Who Are The Officials In A Handball Game?

Officials in handball include 2 referees, a scorekeeper, and a timekeeper. The court referee and the goal line referee switch positions after each attack. The referees need to be (IHF) certified to officiate a handball game.

The officials in handball are different from those in football or rugby as they change positions with every attack. While the field referee looks at player’s movements, the goal line referee only focuses on actually checking if the ball crosses the line with every try. Referees can also change sides every 5 minutes or less often within 2-3 attacks.

What are officials in handball responsible for?

Referees are generally responsible for how a handball game proceeds and to ensure all the rules of the game are abided.

Officials in handball – pre-match tasks

  • One of the first duties of handball officials before the game is to ensure both kits abide by current regulation and that the two teams are distinguishable on the court
  • Players’ names are added to the scoresheet as they arrive
  • Both goal sets are checked by handball officials, similarly to those in other sports
  • The officials set the starting times of a game, which can be postponed due to weather conditions or other imminent variables
  • Handball officials also discuss the ways they are going to rotate during the game
  • These discussions involve communication on the frequency of side changes for the two referees

Officials in handball – during the match tasks

  • Handball officials are responsible for the coin toss proceedings at the beginning of the game
  • Referees show the spots for throws during the game
  • Referees award penalties
  • Referees dictate passive play when the attacking team is not engaging in an attack when they try to throw off soon after conceding a goal
  • Referees ensure the team which concedes a goal resumes attacking play from their goal line
  • Player substitution is only allowed by the referee
  • Fouls are dictated by referees
  • Bench behavior limits are set by handball officials
  • Referees are responsible to implement the last-minute rule
  • Time outs and eliminations are dictated by referees

Who can become an official in handball?

Not everybody can become a referee and tests need to be passed to reach the status. Handball associations have their referees which are selected from national leagues as seen in the examples of the European Handball Federation below.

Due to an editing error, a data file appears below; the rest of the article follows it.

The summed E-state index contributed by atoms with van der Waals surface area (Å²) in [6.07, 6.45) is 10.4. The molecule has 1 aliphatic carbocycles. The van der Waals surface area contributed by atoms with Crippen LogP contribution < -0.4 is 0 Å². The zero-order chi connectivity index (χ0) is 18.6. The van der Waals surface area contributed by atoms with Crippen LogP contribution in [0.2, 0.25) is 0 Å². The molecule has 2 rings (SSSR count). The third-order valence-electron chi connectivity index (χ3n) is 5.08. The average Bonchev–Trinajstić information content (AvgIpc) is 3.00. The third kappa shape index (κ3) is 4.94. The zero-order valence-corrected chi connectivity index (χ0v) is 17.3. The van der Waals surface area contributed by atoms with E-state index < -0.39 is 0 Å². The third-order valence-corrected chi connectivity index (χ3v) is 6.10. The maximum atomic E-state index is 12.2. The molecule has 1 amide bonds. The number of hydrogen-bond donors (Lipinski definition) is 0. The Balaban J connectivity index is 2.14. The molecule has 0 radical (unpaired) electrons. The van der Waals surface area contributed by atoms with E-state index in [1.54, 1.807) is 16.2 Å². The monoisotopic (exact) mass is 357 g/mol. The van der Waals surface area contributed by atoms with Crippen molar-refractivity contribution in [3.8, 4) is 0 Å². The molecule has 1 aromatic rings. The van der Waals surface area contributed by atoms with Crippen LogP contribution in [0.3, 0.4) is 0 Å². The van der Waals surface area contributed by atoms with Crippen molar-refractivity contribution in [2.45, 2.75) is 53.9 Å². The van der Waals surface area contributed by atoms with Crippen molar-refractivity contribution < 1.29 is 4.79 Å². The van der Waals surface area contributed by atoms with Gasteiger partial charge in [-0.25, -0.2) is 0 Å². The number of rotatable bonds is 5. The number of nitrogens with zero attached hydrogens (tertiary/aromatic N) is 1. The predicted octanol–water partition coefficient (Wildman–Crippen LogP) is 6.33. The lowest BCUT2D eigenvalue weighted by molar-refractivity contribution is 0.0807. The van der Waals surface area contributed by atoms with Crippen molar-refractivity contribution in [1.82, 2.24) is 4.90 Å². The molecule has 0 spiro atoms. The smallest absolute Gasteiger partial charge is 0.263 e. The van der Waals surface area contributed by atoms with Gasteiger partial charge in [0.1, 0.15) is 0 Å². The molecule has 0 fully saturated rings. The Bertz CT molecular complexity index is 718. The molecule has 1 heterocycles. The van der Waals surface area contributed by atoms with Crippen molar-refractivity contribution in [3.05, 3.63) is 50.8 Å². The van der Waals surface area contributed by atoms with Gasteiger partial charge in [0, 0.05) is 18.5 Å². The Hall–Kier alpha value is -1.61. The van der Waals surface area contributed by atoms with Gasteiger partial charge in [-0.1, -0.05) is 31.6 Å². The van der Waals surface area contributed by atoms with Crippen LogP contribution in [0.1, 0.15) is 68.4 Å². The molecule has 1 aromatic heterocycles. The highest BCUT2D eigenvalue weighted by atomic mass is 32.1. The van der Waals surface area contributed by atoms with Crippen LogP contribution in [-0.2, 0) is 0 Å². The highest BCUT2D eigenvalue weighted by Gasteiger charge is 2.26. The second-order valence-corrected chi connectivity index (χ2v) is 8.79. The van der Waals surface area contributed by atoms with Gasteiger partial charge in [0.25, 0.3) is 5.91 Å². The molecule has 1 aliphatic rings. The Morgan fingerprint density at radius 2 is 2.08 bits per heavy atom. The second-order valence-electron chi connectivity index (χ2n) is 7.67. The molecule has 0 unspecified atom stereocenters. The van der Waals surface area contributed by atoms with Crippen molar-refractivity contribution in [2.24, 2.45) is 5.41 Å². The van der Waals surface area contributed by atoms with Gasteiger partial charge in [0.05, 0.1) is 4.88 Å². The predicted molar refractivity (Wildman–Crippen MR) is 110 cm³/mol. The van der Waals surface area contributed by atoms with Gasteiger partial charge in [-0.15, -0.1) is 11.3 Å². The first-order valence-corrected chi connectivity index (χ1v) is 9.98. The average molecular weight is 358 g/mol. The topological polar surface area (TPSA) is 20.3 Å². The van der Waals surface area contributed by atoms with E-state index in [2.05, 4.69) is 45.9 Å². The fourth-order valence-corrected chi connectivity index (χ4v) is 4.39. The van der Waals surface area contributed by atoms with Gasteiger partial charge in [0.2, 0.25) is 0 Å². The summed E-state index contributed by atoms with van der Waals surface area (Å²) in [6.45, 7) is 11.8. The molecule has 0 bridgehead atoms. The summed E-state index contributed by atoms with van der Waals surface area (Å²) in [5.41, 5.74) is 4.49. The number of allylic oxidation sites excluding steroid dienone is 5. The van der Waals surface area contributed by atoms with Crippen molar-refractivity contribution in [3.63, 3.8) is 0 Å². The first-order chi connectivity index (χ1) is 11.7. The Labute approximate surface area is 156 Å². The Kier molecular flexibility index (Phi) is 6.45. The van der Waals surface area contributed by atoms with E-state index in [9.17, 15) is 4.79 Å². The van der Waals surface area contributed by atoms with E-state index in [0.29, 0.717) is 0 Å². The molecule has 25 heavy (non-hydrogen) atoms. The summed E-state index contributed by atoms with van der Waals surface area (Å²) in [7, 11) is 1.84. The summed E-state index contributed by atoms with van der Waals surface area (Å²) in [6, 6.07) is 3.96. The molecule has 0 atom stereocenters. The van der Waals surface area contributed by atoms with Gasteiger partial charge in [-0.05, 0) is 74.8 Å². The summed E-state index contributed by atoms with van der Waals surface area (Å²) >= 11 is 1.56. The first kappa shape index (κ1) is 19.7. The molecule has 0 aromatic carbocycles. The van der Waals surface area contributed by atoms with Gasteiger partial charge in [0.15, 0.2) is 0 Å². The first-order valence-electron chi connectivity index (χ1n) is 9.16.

• Austria – 10 referees
  • Azerbaijan – 6 referees
  • Belgium – 4 referees
  • Bosnia and Herzegovina – 12 referees
  • Belarus – 8 referees
  • Bulgaria – 2 referees

    handball officials training cours
    Handball officials training course.
  • Croatia – 16 referees
  • Cyprus – 4 referees
  • Czech Republic – 12 referees
  • Denmark – 14 referees
  • Spain – 16 referees
  • Estonia – 2 referees
  • Finland – 6 referees
  • France – 16 referees
  • Great Britain – 6 referees
  • Georgia – 2 referees
  • Germany – 14 referees
  • Greece – 14 referees
  • Hungary – 14 referees
  • Iceland – 8 referees
  • Israel – 12 referees
  • Italy – 10 referees
  • Kosovo – 14 referees
  • Latvia – 10 referees
  • Lithuania – 12 referees
  • Luxemburg – 4 referees
  • Moldova – 4 referees
  • North Macedonia – 20 referees
  • Malta – 2 referees
  • Montenegro – 12 referees
  • Nederland – 6 referees
  • Norway – 14 referees
  • Poland – 12 referees
  • Portugal – 18 referees
  • Romania – 24 referees
  • Russia – 16 referees
  • Slovakia – 14 referees
  • Serbia – 16 referees
  • Switzerland – 6 referees
  • Sweden – 16 referees
  • Turkey – 6 referees
  • Ukraine – 12 referees

european handball federation official referees

Referee training is available and it aims to teach those involved how to get conduct a handball game. Studies on handball referees show that most errors are made by goal-line referees. Plenty of attention needs to be given to all officials in handball and their demanding tasks during training. Feel free to learn more about the rules of European handball and all of the decisions which officials need to take during a game.

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